Something I've found to be true about New York is that it's often easy to get into a popular restaurant on a Friday night if you're there by 7 pm. 8 pm, however, is an entirely different story. Luckily, it was early enough when I entered an establishment notably located down an inconspicuous alleyway on the border of the East Village and the Lower East Side. I wasn't immediately sure that I was in the right place. I was looking for a bar (of sorts) attached to a prominent tasting menu destination, and I hadn't been to either before. Yet as I took in the room—all dark, sleek, and seductive—I was swiftly informed that I opened the correct door. The sliver of a place was half empty, with only two of five tables and four of eight bar seats occupied. R&B tunes were playing. My date was running ten minutes late, and yet the hostess set me up with two stools anyway. Where am I? I thought.
Not your average restaurant, that's for sure. In fact, the kitchen that sits opposite the bar serves as a testing ground for chefs to audition dishes that may or may not make it onto the menu at its fancier counterpart. Thus, the offering retains staples but changes frequently, and is presented as a notebook flipped open to two hand-written pages, dated on top.
As a guest and therefore a judge, I can confidently say that almost everything I ate was worthy. Like the sourdough crepe made from the same starter used in the bread baked next door, crisped up on a Japanese charcoal grill and dribbled with tangy, cave-age butter. Or the fridge-cold fried chicken encased in a thick, shatteringly crisp crust and glistening from a lacquer of mirin, yuzu, and green Tabasco. And a perfectly cooked dry-aged strip loin finished with a meaty glaze, which we devoured with a single steak knife and two pairs of chopsticks, forgetting that we each had a full set of silverware being stored for us in drawers underneath the bar. I suppose the cutlery is hidden from plain-sight because most of the menu can be consumed with chopsticks, if not your own two hands. Or perhaps, it's just a cool design trick—made to emphasize the restaurant's handsome aesthetic.
The wine list here is serious (read: high-end and quite expansive), but a sommelier picked for us a delicious Austrian pinot noir for under $100, which we drank out of Zaltos—their wine glass of choice, and the best that there is.
Eventually, the soundtrack shifted to Rihanna. By 8:30 pm, the wait was two hours. A pair of chefs danced from the grill to the cutting board, masterfully executing dishes, taking a moment here and there to work on something in-progress. At one point, I caught them slicing and tasting what looked like a pickled nectarine, although the consensus seemed to be that it wasn't there yet.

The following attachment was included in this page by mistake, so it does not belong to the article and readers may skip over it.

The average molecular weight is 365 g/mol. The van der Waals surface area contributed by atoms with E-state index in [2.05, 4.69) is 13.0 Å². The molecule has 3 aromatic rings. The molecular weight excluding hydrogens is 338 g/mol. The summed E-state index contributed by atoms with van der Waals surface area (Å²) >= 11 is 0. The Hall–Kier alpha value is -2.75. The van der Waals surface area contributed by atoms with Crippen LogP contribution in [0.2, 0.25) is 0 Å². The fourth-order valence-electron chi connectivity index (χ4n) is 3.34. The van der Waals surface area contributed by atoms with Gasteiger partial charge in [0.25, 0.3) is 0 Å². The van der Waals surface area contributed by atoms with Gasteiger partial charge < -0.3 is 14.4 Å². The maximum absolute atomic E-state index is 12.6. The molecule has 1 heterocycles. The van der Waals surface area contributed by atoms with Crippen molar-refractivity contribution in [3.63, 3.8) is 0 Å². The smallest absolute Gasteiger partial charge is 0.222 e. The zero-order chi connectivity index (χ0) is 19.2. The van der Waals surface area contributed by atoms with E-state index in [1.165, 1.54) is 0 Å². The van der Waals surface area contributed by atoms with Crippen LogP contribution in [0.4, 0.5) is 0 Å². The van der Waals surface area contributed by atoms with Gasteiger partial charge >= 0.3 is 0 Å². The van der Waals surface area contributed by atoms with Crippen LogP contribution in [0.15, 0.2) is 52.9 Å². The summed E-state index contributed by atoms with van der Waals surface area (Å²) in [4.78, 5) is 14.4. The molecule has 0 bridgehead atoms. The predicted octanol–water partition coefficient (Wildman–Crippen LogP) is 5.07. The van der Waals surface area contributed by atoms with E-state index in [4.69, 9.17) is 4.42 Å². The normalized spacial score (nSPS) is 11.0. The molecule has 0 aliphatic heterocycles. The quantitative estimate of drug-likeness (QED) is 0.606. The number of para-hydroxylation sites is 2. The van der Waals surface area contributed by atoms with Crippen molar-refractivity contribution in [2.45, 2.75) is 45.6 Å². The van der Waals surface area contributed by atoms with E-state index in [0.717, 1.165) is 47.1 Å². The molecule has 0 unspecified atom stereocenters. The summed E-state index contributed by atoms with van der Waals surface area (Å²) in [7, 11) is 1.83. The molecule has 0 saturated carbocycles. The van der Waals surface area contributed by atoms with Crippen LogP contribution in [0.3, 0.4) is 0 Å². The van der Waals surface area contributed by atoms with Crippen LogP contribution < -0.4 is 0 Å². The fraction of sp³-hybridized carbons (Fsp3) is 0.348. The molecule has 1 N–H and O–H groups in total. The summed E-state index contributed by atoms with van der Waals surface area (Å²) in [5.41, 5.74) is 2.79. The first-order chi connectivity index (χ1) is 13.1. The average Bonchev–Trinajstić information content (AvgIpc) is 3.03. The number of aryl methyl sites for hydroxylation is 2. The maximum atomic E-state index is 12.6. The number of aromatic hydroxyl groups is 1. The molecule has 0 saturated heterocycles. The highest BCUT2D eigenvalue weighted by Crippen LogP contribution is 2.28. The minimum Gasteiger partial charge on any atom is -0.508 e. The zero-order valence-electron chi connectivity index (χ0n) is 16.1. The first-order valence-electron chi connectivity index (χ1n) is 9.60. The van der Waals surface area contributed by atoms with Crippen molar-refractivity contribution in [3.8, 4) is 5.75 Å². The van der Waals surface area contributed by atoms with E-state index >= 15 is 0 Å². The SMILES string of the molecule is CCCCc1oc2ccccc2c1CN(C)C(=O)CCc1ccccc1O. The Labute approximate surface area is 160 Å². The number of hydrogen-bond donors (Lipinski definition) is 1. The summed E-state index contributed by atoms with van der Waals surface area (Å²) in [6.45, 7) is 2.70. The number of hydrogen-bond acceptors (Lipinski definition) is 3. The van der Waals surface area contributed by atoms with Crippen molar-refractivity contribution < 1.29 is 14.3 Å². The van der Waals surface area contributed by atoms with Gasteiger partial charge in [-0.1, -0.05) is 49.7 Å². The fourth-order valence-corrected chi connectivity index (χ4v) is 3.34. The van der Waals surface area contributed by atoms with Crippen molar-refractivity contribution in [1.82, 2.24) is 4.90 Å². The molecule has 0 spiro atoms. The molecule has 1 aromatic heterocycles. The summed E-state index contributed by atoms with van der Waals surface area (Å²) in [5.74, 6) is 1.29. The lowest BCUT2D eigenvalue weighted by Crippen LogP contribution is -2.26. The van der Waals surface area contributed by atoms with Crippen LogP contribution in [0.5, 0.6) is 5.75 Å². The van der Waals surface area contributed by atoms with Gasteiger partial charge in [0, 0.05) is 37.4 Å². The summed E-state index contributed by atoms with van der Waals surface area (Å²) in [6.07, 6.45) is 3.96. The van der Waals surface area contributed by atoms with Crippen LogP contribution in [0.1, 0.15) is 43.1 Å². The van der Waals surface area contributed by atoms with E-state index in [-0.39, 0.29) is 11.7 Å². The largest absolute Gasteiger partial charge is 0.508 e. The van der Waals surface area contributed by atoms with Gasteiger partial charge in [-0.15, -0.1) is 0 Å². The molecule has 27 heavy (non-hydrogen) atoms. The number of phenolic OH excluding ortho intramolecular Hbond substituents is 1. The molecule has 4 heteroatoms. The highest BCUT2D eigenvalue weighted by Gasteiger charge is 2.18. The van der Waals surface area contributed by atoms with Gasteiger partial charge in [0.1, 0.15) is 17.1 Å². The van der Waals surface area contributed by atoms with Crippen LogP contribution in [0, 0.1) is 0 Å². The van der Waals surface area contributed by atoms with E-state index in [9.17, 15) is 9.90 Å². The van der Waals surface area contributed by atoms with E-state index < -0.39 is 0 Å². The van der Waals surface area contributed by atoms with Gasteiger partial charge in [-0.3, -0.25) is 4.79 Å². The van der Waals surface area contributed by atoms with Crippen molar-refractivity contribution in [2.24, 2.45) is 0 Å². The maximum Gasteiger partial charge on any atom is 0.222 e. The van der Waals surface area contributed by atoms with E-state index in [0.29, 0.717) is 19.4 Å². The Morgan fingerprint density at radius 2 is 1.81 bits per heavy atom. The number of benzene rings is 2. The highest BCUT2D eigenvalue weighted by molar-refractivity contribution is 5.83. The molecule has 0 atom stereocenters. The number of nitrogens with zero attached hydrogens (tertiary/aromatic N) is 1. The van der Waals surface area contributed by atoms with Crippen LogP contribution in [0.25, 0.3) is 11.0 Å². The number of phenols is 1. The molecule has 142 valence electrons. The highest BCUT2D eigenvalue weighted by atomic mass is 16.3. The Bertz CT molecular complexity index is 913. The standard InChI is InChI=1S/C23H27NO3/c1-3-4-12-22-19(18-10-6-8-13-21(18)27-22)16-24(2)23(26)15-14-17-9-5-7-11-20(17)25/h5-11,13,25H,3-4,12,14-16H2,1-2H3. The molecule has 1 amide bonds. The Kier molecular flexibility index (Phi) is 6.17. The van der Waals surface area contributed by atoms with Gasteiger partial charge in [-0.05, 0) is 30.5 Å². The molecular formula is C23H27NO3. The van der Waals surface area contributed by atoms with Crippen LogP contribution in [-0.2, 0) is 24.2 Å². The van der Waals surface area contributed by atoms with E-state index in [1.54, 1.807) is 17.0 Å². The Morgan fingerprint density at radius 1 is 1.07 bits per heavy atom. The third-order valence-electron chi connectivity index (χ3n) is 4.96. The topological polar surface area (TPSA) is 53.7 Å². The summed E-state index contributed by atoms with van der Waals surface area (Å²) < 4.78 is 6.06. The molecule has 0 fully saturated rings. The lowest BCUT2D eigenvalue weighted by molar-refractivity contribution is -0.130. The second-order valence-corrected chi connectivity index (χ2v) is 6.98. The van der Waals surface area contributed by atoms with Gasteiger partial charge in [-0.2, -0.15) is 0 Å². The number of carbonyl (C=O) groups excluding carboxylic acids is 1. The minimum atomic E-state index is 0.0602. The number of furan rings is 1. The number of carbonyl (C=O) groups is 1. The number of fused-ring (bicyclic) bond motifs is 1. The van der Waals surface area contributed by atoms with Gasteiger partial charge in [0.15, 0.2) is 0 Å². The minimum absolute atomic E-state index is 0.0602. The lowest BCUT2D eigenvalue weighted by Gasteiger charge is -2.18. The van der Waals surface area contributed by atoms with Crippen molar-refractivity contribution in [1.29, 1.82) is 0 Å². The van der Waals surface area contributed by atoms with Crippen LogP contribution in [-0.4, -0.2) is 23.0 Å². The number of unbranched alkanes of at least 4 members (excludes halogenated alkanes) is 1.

And then David Chang showed up. He was meeting a friend for drinks and some food a few seats over. If you didn't know, you wouldn't know, because he was enjoying his experience and his company just as everyone else was. The moody space was lit up by the smiling faces of diners who felt special, as if they were let in on a secret: here, the food is not just innovative, but exquisite, and when you come to enjoy it, you'll be treated with the utmost hospitality and maybe even witness the making of something spectacular.
“Cheesecake?” Our waitress asked knowingly, a few minutes after clearing our plates. A baking sheet of the fluffy Japanese dessert was in our direct sight throughout the meal, and we took notice as thick slices of it were paraded around the room. It was light and airy, almost like a sponge cake—not my most favorite of sweets—but it was different… funky, almost, which it turns out, was due to a drizzle of that same cave-age butter. We left too early to know if Chang ordered a piece for himself, but my guess would be that he, too, came full circle.
Momofuku Ko Bar
8 Extra Pl, New York, NY 10003
Things I've recently read and liked:
People keep complaining that restaurants have gotten louder, and a few recent experiences have led me to agree. What is there to do?! [New Yorker]
I love a good cake, especially chocolate (Mah-Ze-Dahr's "Devil in Ganache" is the best, ever), but no one wants a Black Forest Cake. It's fascinating how a food that almost no one enjoys can become symbolic, even in a country where it doesn't come from. [Roads & Kingdoms]
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